So now what? We’re launching a new Quadrennial review today. I say "Great!" Let’s get the facts, ask the new questions about the impact of today’s economy, look seriously—for the first time—at the impact of private equity ownership, try to understand how the Internet affects all this, and make some recommendations.

But there are also some things we should not be doing in this Quadrennial Review. It would be squandering an historic opportunity to set things aright if all the outstanding media issues before this Commission are pushed into a review that’s bound to take a year or more to even write—let alone act upon. Some of the most critically-important media issues are already teed up, they rest upon solid records, and they are ready-to-go. And if they don’t go soon, they may never go, because the window of opportunity that is open to us now will not be forever open, and we could one day be castigating ourselves for not harvesting the field when we could.

Three of those issues—-and I talk about them a little more at length in my remarks from yesterday—-are minority and female ownership, localism, and public interest licensing.

On minority and female ownership, the Diversity Committee has recently given us excellent suggestions for moving ahead and even a tool for incentivizing minority ownership while we finalize longer-term strategies to reverse a sad and shocking reality. We should act now.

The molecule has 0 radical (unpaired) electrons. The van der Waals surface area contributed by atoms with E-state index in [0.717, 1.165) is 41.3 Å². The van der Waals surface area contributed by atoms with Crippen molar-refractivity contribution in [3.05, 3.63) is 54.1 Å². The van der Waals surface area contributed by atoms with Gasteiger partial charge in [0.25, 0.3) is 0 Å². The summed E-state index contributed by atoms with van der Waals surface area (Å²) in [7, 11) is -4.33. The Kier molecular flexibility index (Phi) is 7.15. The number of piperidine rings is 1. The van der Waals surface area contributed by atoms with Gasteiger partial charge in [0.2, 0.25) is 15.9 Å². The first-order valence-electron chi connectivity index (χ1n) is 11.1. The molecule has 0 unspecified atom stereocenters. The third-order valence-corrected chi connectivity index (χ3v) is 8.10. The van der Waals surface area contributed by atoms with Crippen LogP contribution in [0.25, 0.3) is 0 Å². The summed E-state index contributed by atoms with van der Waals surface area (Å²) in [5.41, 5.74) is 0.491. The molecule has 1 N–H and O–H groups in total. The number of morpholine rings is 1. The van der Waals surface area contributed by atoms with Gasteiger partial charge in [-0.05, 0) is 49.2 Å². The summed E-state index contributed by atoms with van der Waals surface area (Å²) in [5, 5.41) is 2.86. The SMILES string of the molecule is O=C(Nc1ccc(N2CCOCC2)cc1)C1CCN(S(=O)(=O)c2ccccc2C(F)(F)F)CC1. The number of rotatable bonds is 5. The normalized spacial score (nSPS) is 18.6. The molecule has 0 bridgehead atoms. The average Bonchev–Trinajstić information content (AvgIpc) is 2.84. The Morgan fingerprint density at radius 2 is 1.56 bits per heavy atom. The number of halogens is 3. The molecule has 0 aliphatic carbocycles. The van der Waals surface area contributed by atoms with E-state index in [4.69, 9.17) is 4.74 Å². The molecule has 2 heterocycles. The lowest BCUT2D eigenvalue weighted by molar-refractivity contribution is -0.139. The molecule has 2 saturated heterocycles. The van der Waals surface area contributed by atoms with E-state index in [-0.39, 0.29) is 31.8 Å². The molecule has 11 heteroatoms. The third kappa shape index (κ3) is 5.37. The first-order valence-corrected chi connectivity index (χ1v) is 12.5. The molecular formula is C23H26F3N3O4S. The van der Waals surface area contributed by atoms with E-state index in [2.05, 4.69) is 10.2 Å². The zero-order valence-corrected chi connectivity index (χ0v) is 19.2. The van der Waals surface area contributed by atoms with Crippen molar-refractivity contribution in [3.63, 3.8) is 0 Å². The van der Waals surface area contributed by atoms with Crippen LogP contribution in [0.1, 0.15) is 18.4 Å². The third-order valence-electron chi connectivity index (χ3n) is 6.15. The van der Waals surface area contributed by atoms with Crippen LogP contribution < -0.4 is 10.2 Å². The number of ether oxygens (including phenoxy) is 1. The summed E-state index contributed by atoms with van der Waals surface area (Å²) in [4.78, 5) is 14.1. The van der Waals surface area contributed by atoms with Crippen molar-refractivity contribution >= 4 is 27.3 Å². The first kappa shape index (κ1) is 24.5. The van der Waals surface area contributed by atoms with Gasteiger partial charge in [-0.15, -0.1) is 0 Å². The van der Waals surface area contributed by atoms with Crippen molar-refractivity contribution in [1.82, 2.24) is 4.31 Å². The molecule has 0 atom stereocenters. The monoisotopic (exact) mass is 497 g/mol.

On localism, we launched a proceeding in 2003, the record has been refreshed, and it, too, deserves action now. Let’s not be intimidated by a few loud and strident voices trying to make “localism” a dirty word. It’s not. Localism is making sure that our broadcast media spend some quality time covering what is going on in the communities where people live—local news and information, local music, and the rich cultural diversity that makes America America. Some shout "communism" from their perches—as if people who have had their fill of shuttered newsrooms, infotainment and an increasingly uncivil civic dialogue are somehow un-American.

And then there is the urgent need to repair our licensing regime—or "un-regime"—here at the FCC. Granting slam-dunk license renewals every eight years—without any semblance of public interest review—is just not credible. It’s not what the statute envisions or what the public interest requires. I’ll spare you the rest, but I’ll tell you this—nothing this Commission could do would bring such positive results.

So as we set sail here, I look to a thorough Quadrennial review, but I ask my colleagues to move full speed ahead on these other proceedings—minority and female ownership, localism, and public-interest licensing. We’ve got the facts, we have the record and we have the responsibility and the need to act now. As I said yesterday, we need to do justice to America’s media needs—and justice delayed is justice denied.

article originally published at Federal Communications Commission.

The media's job is to interest the public in the public interest. -John Dewey